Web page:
It's definitely possible to lower your grocery costs. We spend 50 a week (2 adults) and feel that we eat very well. We shop at local markets for fruit and veg and choose cheaper cuts of meat and fish (e.g. whole chicken instead of chicken breasts, mackerel instead of sea bass). I find south London is a great place for food shopping on a budget because there's such a variety of shops here so it's easy to get really interesting ingredients cheaply. I'm happy to share meal ideas or recipes if you're interested.
Certainly interested in recipes or ideas for interesting shops for different kinds of food. We still are mostly reliant on supermarkets or if we're feeling flush the farmers-market type expenseive options. I do occasionally use cheaper shops that sell loads of veg in a bowl for 1, but haven't really identified the good shops for different sorts of Asian cuisine etc.

Look forward to hearing how you get on with the changes!
Cheers: we'll probably start a journal soon. Lots of stuff going on at the moment: making improvements/fixes to the house, saving money....

Qwerty

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Re: Case study - Stubble in South London
« Reply #4 on: May 05, 2014, 12:31:05 PM »
Hello

Another South Londoner. Have a look at one of my few postings to get a sense of our budget and some of the exacting figures there. Happy to answer questions about how some of the lines are so low

In particular your entertainment is a bit spendy looking, we manage at 115 each per month which includes beauty products, hair cuts, lunches out etc

It sounds like you have a debt 'emergency' with parental loan. That thing is a millstone even with 0% interest. I'd pause any savings and mortgage repayments until this debt and credit card is cleared. Everything gets sped up once you aren't making any debt repayments. Recommend Dave Ramseys plan for getting out of debt.

Hope this is some help

former player

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Re: Case study - Stubble in South London
« Reply #5 on: May 05, 2014, 01:29:13 PM »
Where are the savings being kept?  Interest on cash deposits at the moment is lower than inflation, so once past an emergency fund you need to be investing.  But personally, I would be tempted to pay back those generous parents first - they helped you with a lump sum when you needed it, but given that you have the incomes to pay them sizeable instalments in repayment, I'd go for it.  After all, every deposit into your accounts paying interest/being invested is money they could have paying interest/invested but don't.  You will feel more like the independent adults you are when you have paid them back.  (Also, your current repayment schedule to your parents looks like taking about 10 years, which takes you into the middle of possible child-rearing.  You really want to pay down your debts before you start having kids in London.  If you go for it, 3 or 4 years should clear this one.)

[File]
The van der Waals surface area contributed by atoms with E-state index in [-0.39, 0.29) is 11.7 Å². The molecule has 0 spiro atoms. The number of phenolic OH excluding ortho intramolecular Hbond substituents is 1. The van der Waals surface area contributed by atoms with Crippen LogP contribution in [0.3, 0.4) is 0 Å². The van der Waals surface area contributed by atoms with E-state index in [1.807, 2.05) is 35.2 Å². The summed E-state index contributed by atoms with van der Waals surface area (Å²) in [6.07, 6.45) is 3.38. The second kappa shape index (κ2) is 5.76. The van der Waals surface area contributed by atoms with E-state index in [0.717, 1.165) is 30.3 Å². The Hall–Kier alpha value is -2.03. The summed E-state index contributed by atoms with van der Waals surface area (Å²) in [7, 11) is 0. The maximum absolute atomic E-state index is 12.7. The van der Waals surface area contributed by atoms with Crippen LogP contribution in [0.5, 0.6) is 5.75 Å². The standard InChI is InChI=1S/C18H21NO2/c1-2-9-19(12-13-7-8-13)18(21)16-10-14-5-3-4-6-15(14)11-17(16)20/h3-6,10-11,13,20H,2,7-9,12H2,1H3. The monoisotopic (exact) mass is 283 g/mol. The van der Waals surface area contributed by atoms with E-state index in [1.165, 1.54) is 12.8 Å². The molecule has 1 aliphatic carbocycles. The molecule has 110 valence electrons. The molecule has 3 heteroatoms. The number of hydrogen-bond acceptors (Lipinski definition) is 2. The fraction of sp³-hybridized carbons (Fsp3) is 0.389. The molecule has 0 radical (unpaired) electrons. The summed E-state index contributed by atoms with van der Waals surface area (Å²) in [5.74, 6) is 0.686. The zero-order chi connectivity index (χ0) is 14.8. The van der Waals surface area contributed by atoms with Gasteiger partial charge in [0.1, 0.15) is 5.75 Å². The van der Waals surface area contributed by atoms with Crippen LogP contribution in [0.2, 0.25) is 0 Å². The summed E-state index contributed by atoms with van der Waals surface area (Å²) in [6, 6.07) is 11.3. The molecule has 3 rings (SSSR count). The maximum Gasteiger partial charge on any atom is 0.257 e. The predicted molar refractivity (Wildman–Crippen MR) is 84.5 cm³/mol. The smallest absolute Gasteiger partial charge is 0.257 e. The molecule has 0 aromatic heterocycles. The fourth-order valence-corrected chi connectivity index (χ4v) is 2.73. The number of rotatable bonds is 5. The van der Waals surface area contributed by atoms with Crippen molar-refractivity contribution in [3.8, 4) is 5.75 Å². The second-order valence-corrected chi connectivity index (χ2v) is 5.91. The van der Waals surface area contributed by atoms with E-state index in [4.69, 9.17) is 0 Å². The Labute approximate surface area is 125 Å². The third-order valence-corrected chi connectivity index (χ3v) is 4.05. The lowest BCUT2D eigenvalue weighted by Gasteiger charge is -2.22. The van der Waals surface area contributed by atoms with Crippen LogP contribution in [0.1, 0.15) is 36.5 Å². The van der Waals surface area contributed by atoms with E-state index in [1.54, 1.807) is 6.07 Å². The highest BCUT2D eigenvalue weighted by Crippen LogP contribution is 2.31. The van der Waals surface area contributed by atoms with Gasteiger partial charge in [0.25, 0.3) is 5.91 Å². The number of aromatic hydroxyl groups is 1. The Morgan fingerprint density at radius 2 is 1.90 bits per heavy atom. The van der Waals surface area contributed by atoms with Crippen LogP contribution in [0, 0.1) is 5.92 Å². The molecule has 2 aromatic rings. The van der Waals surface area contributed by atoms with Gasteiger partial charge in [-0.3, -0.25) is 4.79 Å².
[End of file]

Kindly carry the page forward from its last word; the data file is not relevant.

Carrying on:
You don't mention pensions, other than the small public sector pension.  If you are in employment, there should be something coming off your incomes to be paid into a pension - which counts as an asset.  Public sector pensions are still worth having, even after the changes in the past few years.  It might be difficult to give it a precise capital value while you are still so young, though.

Commuting costs: bus is as cheap as it gets for public transport in London, as long as you have done the maths on the costs of various lengths of season ticket over Oyster pay as you go.  Biking is reasonably safe as long as you don't mess with lorries at junctions and traffic lights.  Running works well too, although for running good running shoes well fitted are essential (Run and Become did a good job on sorting me out with properly fitted shoes, which saves injuries.  London pavements are hard).

Agree with Steve and House on everything else.

mveill1

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Re: Case study - Stubble in South London
« Reply #6 on: May 09, 2014, 12:01:32 PM »
Hi -

North London here. I don't have advice on spending rate, as I am doing horribly, but I think I can suggest a couple of things:

You mention that tracking expenses has been complicated for you. Have you tried moneydashboard? I find it's a godsend. I only use it to record all my outgoings from both our accounts (wife and me), but for "analytics" I export the transactions into a spreadsheet every month and slice/dice. I then sum up the expenses by categories that make sense to me, and budget against them. Then, I overspend the budget by a factor of 2 - but don't do that last part!

Second, I feel your pain about how hard it is to track the bills, with the utilities that set up direct debits that bear no relationship with reality, the water bill that comes once a year, etc. Here, moneydashboard will help, but I would also invest in a two-drawer hanging file folder, and start putting all bills in it. Even if you go electronic (in which case you could save the PDFs to a dropbox folder), you'll always have paperwork. It's so nice to know exactly where to find the information you need (for instance you'd easily be able to find out the early repayment charge if you had your papers handy, it wouldn't turn into a project!).

Good luck!